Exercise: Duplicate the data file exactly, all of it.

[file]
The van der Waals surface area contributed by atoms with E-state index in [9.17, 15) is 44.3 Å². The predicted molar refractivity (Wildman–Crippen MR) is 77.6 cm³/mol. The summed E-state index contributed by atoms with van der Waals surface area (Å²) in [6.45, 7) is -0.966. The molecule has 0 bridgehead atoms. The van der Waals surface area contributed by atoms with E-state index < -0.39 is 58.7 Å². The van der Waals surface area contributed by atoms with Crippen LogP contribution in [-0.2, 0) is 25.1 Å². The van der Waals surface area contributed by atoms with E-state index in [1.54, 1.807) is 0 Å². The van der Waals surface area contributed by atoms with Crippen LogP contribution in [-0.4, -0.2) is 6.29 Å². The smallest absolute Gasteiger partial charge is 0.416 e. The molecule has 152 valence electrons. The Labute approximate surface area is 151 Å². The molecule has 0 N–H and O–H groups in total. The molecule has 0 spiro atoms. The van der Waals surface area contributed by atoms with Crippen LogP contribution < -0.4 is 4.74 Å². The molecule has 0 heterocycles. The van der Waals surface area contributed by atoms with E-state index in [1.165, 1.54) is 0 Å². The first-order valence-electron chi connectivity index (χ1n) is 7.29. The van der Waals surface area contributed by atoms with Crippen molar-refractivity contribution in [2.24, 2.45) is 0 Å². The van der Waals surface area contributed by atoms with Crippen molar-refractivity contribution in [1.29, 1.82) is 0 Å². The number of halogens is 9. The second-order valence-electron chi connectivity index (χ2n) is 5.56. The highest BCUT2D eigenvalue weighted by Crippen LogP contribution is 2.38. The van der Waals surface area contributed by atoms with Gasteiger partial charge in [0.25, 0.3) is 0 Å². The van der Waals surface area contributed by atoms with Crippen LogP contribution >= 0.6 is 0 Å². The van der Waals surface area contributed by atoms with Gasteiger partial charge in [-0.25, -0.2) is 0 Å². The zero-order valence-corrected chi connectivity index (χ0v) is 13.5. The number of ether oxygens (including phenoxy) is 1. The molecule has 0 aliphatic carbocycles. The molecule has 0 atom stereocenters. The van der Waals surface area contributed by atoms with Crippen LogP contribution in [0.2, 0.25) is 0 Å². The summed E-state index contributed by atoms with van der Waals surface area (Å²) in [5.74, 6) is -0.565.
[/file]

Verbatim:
The van der Waals surface area contributed by atoms with E-state index in [9.17, 15) is 44.3 Å². The predicted molar refractivity (Wildman–Crippen MR) is 77.6 cm³/mol. The summed E-state index contributed by atoms with van der Waals surface area (Å²) in [6.45, 7) is -0.966. The molecule has 0 bridgehead atoms. The van der Waals surface area contributed by atoms with E-state index < -0.39 is 58.7 Å². The van der Waals surface area contributed by atoms with Crippen LogP contribution in [-0.2, 0) is 25.1 Å². The van der Waals surface area contributed by atoms with E-state index in [1.54, 1.807) is 0 Å². The van der Waals surface area contributed by atoms with Crippen LogP contribution in [-0.4, -0.2) is 6.29 Å². The smallest absolute Gasteiger partial charge is 0.416 e. The molecule has 152 valence electrons. The Labute approximate surface area is 151 Å². The molecule has 0 N–H and O–H groups in total. The molecule has 0 spiro atoms. The van der Waals surface area contributed by atoms with Crippen LogP contribution < -0.4 is 4.74 Å². The molecule has 0 heterocycles. The van der Waals surface area contributed by atoms with E-state index in [1.165, 1.54) is 0 Å². The first-order valence-electron chi connectivity index (χ1n) is 7.29. The van der Waals surface area contributed by atoms with Crippen molar-refractivity contribution in [2.24, 2.45) is 0 Å². The van der Waals surface area contributed by atoms with Crippen molar-refractivity contribution in [1.29, 1.82) is 0 Å². The number of halogens is 9. The second-order valence-electron chi connectivity index (χ2n) is 5.56. The highest BCUT2D eigenvalue weighted by Crippen LogP contribution is 2.38. The van der Waals surface area contributed by atoms with Gasteiger partial charge in [0.25, 0.3) is 0 Å². The van der Waals surface area contributed by atoms with Crippen LogP contribution >= 0.6 is 0 Å². The van der Waals surface area contributed by atoms with Gasteiger partial charge in [-0.25, -0.2) is 0 Å². The zero-order valence-corrected chi connectivity index (χ0v) is 13.5. The number of ether oxygens (including phenoxy) is 1. The molecule has 0 aliphatic carbocycles. The molecule has 0 atom stereocenters. The van der Waals surface area contributed by atoms with Crippen LogP contribution in [0.2, 0.25) is 0 Å². The summed E-state index contributed by atoms with van der Waals surface area (Å²) in [5.74, 6) is -0.565.